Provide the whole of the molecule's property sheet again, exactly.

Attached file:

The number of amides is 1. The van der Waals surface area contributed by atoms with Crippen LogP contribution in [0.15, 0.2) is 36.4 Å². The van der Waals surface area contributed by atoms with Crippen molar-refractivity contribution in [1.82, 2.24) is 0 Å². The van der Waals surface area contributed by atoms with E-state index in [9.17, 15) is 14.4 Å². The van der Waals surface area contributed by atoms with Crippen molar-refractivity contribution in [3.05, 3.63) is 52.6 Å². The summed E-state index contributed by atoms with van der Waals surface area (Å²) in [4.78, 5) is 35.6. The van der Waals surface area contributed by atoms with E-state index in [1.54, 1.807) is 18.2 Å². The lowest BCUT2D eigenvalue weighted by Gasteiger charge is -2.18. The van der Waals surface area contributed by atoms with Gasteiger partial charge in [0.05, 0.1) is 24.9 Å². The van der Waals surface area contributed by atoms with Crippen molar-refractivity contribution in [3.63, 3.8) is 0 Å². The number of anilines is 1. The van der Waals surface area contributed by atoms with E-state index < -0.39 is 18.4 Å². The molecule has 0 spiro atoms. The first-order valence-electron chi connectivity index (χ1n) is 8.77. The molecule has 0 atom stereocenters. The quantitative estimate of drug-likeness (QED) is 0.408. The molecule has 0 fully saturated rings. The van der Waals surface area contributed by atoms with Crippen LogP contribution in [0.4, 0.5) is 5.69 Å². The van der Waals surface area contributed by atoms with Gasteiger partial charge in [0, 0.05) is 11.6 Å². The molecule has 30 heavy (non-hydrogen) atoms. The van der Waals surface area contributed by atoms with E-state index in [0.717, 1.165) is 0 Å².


The number of amides is 1. The van der Waals surface area contributed by atoms with Crippen LogP contribution in [0.15, 0.2) is 36.4 Å². The van der Waals surface area contributed by atoms with Crippen molar-refractivity contribution in [1.82, 2.24) is 0 Å². The van der Waals surface area contributed by atoms with E-state index in [9.17, 15) is 14.4 Å². The van der Waals surface area contributed by atoms with Crippen molar-refractivity contribution in [3.05, 3.63) is 52.6 Å². The summed E-state index contributed by atoms with van der Waals surface area (Å²) in [4.78, 5) is 35.6. The van der Waals surface area contributed by atoms with E-state index in [1.54, 1.807) is 18.2 Å². The lowest BCUT2D eigenvalue weighted by Gasteiger charge is -2.18. The van der Waals surface area contributed by atoms with Gasteiger partial charge in [0.05, 0.1) is 24.9 Å². The van der Waals surface area contributed by atoms with Crippen molar-refractivity contribution in [3.63, 3.8) is 0 Å². The number of anilines is 1. The van der Waals surface area contributed by atoms with E-state index < -0.39 is 18.4 Å². The molecule has 0 spiro atoms. The first-order valence-electron chi connectivity index (χ1n) is 8.77. The molecule has 0 atom stereocenters. The quantitative estimate of drug-likeness (QED) is 0.408. The molecule has 0 fully saturated rings. The van der Waals surface area contributed by atoms with Crippen LogP contribution in [0.4, 0.5) is 5.69 Å². The van der Waals surface area contributed by atoms with Gasteiger partial charge in [0, 0.05) is 11.6 Å². The molecule has 30 heavy (non-hydrogen) atoms. The van der Waals surface area contributed by atoms with E-state index in [0.717, 1.165) is 0 Å².